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6 Fort Lewis soldiers killed in Diyala in 6 days

Growing up with seven siblings, it's no surprise Army Spc. Christopher Nelson was drawn to children.

"He would ignore grown-ups and play with his little brothers and sisters and nieces and nephews," said Leo Marquez, his father-in-law. "Just a good-hearted guy."

Nelson, 22, was killed Sunday in Iraq during his second combat deployment, his family said. His family said they believe he was one of three soldiers killed when a suicide bomber detonated explosives as the soldiers handed out toys and other gifts to children at a playground in the Diyala province northeast of Baghdad.

Nelson was assigned to the 1st Battalion, 38th Infantry Battalion of the 4th Brigade, 2nd Infantry Division (Stryker Brigade Combat Team) based at Fort Lewis.

Nelson enlisted in the Army in January 2004, shortly after graduating from Rochester High School.

"He just wanted to serve his country and he believed in what was going on," Marquez said.

In high school, he played linebacker on the varsity football team. He'd love to go out with buddies and ride all-terrain vehicles in the muddiest areas they could find around the rural community in south Thurston County.

He married his wife, Angela, two years ago.

Six Fort Lewis soldiers have died in the Diyala province in six days, suggesting the re-emergence of violence against U.S. forces in the area several months after a huge military offensive to clear insurgents known as Operation Arrowhead Ripper.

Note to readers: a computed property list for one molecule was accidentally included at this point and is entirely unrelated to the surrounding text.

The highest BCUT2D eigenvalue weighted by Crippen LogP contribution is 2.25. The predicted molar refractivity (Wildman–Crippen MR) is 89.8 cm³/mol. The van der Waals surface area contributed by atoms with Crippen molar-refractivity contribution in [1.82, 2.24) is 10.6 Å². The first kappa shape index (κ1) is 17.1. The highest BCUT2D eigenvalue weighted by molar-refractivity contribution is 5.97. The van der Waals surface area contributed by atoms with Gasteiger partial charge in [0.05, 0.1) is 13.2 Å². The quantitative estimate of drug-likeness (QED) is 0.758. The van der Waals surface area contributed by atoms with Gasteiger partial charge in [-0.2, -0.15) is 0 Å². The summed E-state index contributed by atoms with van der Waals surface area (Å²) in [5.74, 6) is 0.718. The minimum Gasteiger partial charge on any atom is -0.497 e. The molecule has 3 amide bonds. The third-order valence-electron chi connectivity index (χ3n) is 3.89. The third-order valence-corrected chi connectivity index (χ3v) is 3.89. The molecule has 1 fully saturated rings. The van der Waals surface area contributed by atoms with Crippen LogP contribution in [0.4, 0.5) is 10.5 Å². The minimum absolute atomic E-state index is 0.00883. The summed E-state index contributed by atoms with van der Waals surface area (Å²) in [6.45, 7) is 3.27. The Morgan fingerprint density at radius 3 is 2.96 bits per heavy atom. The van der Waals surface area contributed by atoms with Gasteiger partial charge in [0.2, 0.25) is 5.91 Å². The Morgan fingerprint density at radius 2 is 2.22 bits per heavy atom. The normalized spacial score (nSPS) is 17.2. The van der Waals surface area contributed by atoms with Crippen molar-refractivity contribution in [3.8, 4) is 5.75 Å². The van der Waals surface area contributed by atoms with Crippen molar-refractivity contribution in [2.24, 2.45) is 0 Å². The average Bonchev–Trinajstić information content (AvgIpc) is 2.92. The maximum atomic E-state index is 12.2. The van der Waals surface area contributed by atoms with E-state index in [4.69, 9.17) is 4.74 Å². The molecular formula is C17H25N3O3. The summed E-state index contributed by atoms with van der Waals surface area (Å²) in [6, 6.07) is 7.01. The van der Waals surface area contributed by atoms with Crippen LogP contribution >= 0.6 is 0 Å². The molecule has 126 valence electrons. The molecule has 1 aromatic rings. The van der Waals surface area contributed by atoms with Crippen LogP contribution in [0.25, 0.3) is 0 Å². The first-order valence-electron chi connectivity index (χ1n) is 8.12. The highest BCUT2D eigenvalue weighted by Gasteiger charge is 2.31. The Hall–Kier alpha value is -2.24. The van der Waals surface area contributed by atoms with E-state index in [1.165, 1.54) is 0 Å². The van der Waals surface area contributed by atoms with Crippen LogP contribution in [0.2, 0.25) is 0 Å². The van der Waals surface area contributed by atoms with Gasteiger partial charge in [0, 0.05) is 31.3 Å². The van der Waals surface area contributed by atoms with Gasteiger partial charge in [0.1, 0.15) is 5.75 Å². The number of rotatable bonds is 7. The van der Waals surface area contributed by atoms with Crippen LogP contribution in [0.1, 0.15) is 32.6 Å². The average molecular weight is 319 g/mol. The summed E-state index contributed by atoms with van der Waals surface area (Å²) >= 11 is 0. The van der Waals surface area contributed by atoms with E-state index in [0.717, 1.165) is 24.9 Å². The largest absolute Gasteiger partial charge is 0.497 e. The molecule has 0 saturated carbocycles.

Another Fort Lewis-based combat unit, 3rd Stryker Brigade Combat Team, 2nd Infantry Division, led the offensive, its last operation before returning home last month. The 4th Stryker Brigade Combat Team supported the operation.

The 4th Stryker Brigade Combat Team is in the process of expanding its area of operation to include all of the Diyala province.

A combat brigade assigned to Fort Hood, Texas, controlled most of the province, but military leaders have elected not to replace it as they begin drawing down U.S. forces. President Bush announced in September that improving security conditions would permit the withdrawal of five brigades between December and July.

"I believe it is a success story," said Col. Jon Lehr, the brigade's commander, in October, according to The Associated Press. "I feel, based on my battle space and what we've accomplished, that the tactical purpose behind the surge is working and now we're able to expand further out concentric circles away from Baghdad."

At least three children were killed and seven were wounded in Sunday's blast, according to The Associated Press.

Soldiers frequently hand out candy and small gifts as a gesture of goodwill to build trust in the Iraqi populace.

Christian Hill covers the city of Lacey and military for The Olympian. He can be reached at 360-754-5427 or at chill@theolympian.com. The Associated Press contributed to this story.

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